Medrano was convicted of devising a system with two taxi cab drivers in Juarez, Mexico, under which the driver would give him a list of names of people needing Border Crossing Cards. He would give these people pre-dated stamped blank application forms. The individuals would then appear at the immigration office with the pre-stamped forms filled in. Instead of proceeding through the normal channels of several employees, the applicants would be called directly to Medrano. He would run the necessary computer check, approve the application and issue a temporary Border Crossing Card.

Upon approval by an Immigration Service supervisor, the permanent laminated Border Crossing Card virtually always issues 90 days after the issuance of the temporary Border Crossing Card. The supervisors merely duplicate the computer check. Thus, the issuance of the temporary card by Medrano virtually assured issuance of a permanent card. For each application Medrano approved he received $50 in a brown paper bag from the cab drivers. Although Medrano's cut was only $50, each customer paid over $100 for the entire transaction, except in one case (Count 15) in which the customer paid less.

Medrano was indicted on one count of conspiracy to accept a bribe, thirteen counts of accepting bribes and thirteen counts of selling government property. His first trial ended in mistrial because the jury was deadlocked. On retrial, Medrano was convicted on one conspiracy count and the thirteen counts of selling government property; he was acquitted on the counts of accepting bribes. Medrano was sentenced to two years imprisonment on each count, each sentence running concurrently for a total of two years prison time.

Medrano contends that the evidence is factually and legally insufficient to support his conviction for conspiracy and for selling government property in violation of Sec. 641.1  We first address the conspiracy claim.

The elements of a conspiracy charge consist of (1) an agreement between two or more persons to commit an offense and (2) the commission of an overt act by one of them in furtherance of the agreement. United States v. Wilson, 657 F.2d 755, 758 (5th Cir. 1981). The Government must prove that a conspiracy existed, that Medrano knew of its existence, and that, with knowledge, he voluntarily became a part of it. United States v. Graves, 669 F.2d 964, 969 (5th Cir. 1982). Medrano claims that the Government failed to prove the existence of an "agreement." Medrano contends that the only evidence of "agreement" presented by the Government consists of the testimony of Jose Palimino, one of the cab drivers, who stated at trial that he merely asked Medrano to help his relatives obtain Border Crossing Cards, and paid Medrano for the favor.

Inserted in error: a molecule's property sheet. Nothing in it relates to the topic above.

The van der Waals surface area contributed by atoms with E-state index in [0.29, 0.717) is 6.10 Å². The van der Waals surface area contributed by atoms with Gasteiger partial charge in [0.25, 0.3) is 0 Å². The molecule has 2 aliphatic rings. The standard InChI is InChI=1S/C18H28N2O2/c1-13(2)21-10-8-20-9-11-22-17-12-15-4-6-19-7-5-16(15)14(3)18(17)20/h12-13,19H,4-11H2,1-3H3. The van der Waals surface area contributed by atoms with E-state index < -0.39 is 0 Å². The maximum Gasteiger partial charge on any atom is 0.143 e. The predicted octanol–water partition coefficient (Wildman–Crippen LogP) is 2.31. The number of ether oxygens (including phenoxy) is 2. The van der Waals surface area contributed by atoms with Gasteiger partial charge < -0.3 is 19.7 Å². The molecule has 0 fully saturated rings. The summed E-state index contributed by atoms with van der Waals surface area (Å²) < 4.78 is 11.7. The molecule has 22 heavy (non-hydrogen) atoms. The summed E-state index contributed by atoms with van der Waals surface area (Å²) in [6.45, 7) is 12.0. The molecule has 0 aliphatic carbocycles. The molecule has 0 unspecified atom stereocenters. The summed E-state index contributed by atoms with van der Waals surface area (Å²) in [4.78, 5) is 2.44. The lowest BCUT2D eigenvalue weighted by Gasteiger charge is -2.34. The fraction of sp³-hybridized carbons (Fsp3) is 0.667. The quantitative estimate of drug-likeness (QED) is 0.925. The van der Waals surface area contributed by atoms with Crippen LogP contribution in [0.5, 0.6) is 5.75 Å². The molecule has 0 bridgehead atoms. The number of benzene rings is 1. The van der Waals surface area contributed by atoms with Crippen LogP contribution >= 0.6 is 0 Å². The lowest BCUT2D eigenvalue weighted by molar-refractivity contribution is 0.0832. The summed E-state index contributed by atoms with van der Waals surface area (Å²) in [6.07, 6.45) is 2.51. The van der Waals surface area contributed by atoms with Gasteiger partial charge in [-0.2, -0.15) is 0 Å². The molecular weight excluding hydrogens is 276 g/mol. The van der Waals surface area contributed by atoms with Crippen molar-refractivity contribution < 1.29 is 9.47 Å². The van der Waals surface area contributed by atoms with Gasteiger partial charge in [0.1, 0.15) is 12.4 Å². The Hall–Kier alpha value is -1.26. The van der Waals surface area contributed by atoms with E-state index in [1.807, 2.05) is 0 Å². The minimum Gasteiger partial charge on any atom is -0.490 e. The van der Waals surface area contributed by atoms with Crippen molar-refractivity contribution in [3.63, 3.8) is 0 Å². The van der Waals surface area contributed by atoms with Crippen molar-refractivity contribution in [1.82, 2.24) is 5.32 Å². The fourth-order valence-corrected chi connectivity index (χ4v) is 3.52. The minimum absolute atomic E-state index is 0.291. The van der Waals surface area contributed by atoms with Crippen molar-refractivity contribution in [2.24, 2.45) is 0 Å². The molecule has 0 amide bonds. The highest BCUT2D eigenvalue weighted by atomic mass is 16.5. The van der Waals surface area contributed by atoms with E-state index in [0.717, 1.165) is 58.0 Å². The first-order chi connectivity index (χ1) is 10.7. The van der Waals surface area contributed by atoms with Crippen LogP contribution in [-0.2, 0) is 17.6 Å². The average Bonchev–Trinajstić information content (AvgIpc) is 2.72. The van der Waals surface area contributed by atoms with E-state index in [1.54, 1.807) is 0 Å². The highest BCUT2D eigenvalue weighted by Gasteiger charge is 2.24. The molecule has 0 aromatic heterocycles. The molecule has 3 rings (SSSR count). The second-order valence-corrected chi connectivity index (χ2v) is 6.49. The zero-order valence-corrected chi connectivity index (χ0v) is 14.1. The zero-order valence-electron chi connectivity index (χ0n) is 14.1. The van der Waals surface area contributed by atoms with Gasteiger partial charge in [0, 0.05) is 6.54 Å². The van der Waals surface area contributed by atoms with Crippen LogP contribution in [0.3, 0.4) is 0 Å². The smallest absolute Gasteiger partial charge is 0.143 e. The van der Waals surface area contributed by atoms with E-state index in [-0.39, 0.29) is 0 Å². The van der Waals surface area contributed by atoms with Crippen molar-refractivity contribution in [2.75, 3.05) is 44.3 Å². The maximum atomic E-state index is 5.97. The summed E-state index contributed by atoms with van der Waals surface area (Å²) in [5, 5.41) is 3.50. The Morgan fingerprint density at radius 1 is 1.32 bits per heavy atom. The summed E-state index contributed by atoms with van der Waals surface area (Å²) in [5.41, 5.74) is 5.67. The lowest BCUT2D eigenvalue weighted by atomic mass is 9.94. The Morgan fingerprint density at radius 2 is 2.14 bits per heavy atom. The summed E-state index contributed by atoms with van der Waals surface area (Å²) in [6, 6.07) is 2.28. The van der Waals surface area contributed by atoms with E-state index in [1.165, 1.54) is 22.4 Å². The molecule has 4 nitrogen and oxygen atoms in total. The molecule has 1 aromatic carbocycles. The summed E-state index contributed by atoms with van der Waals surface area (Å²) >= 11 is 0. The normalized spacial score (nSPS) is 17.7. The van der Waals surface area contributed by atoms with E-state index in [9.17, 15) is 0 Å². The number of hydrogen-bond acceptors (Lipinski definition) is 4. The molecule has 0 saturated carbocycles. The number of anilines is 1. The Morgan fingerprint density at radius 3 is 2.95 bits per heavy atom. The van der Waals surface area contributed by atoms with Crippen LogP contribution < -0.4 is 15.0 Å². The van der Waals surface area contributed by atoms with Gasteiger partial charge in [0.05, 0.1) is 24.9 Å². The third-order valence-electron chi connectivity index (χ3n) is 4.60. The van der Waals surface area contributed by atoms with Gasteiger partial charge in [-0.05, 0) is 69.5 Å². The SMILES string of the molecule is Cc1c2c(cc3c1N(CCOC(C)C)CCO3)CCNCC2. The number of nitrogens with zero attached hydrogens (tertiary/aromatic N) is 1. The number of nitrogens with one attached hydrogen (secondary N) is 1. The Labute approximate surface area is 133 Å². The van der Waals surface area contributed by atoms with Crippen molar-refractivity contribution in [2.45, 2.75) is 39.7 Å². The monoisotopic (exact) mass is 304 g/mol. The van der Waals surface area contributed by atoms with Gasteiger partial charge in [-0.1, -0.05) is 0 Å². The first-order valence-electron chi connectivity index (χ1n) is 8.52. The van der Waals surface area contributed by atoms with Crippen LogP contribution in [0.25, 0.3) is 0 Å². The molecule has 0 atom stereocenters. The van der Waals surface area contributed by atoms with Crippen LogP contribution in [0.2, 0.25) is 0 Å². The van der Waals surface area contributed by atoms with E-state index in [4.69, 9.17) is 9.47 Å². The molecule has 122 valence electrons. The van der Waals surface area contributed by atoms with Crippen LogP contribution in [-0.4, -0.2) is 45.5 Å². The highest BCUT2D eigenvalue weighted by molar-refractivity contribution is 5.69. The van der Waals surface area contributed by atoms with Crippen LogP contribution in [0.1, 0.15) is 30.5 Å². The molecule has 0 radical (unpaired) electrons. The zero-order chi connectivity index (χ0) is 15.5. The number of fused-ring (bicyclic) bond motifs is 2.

When a conviction is appealed for insufficient evidence, this Court must view the evidence in the light most favorable to the Government, with all inferences drawn in support of the jury's verdict. Glasser v. U.S., 315 U.S. 60, 80, 62 S. Ct. 457, 469, 86 L. Ed. 680 (1942). We must affirm the conviction if a rational trier of fact could have found the essential elements of the crime beyond a reasonable doubt. Jackson v. Virginia, 443 U.S. 307, 319, 99 S. Ct. 2781, 2789, 61 L. Ed. 2d 560 (1979).

The Government presented evidence upon which a rational trier of fact could have found, beyond a reasonable doubt, that a conspiracy existed between Medrano and the cab drivers. One of the applicants testified that she attempted to pay Medrano, but that he indicated that she should pay the taxi cab driver. Medrano accepted the lists and the payment from the cab drivers, and violated departmental rules in processing the applicants. This evidence shows a concert of action among Medrano and the cab drivers. Because proof of a conspiracy may be inferred from a concert of action, United States v. Aguirre Aguirre, 716 F.2d 293, 297 (5th Cir. 1983), the evidence suffices to support Medrano's conviction for conspiracy.